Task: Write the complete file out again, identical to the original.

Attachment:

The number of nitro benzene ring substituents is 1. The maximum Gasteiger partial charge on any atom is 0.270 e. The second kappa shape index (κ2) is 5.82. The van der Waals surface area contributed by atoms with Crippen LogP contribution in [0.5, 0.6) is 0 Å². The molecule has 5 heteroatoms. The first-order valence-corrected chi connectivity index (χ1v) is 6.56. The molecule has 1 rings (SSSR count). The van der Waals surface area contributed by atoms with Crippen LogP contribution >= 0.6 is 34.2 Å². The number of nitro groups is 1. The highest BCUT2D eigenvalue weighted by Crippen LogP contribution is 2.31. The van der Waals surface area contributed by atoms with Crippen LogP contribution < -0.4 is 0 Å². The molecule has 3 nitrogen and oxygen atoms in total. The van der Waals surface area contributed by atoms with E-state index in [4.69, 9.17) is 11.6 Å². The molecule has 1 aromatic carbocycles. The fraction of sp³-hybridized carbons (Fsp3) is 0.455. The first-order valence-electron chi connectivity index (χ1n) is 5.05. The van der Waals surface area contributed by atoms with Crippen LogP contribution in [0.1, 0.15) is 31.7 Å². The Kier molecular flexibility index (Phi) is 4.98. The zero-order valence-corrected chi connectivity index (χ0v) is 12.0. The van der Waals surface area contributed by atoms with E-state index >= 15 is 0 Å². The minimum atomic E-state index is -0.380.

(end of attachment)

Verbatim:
The number of nitro benzene ring substituents is 1. The maximum Gasteiger partial charge on any atom is 0.270 e. The second kappa shape index (κ2) is 5.82. The van der Waals surface area contributed by atoms with Crippen LogP contribution in [0.5, 0.6) is 0 Å². The molecule has 5 heteroatoms. The first-order valence-corrected chi connectivity index (χ1v) is 6.56. The molecule has 1 rings (SSSR count). The van der Waals surface area contributed by atoms with Crippen LogP contribution >= 0.6 is 34.2 Å². The number of nitro groups is 1. The highest BCUT2D eigenvalue weighted by Crippen LogP contribution is 2.31. The van der Waals surface area contributed by atoms with Crippen LogP contribution < -0.4 is 0 Å². The molecule has 3 nitrogen and oxygen atoms in total. The van der Waals surface area contributed by atoms with E-state index in [4.69, 9.17) is 11.6 Å². The molecule has 1 aromatic carbocycles. The fraction of sp³-hybridized carbons (Fsp3) is 0.455. The first-order valence-electron chi connectivity index (χ1n) is 5.05. The van der Waals surface area contributed by atoms with Crippen LogP contribution in [0.1, 0.15) is 31.7 Å². The Kier molecular flexibility index (Phi) is 4.98. The zero-order valence-corrected chi connectivity index (χ0v) is 12.0. The van der Waals surface area contributed by atoms with E-state index >= 15 is 0 Å². The minimum atomic E-state index is -0.380.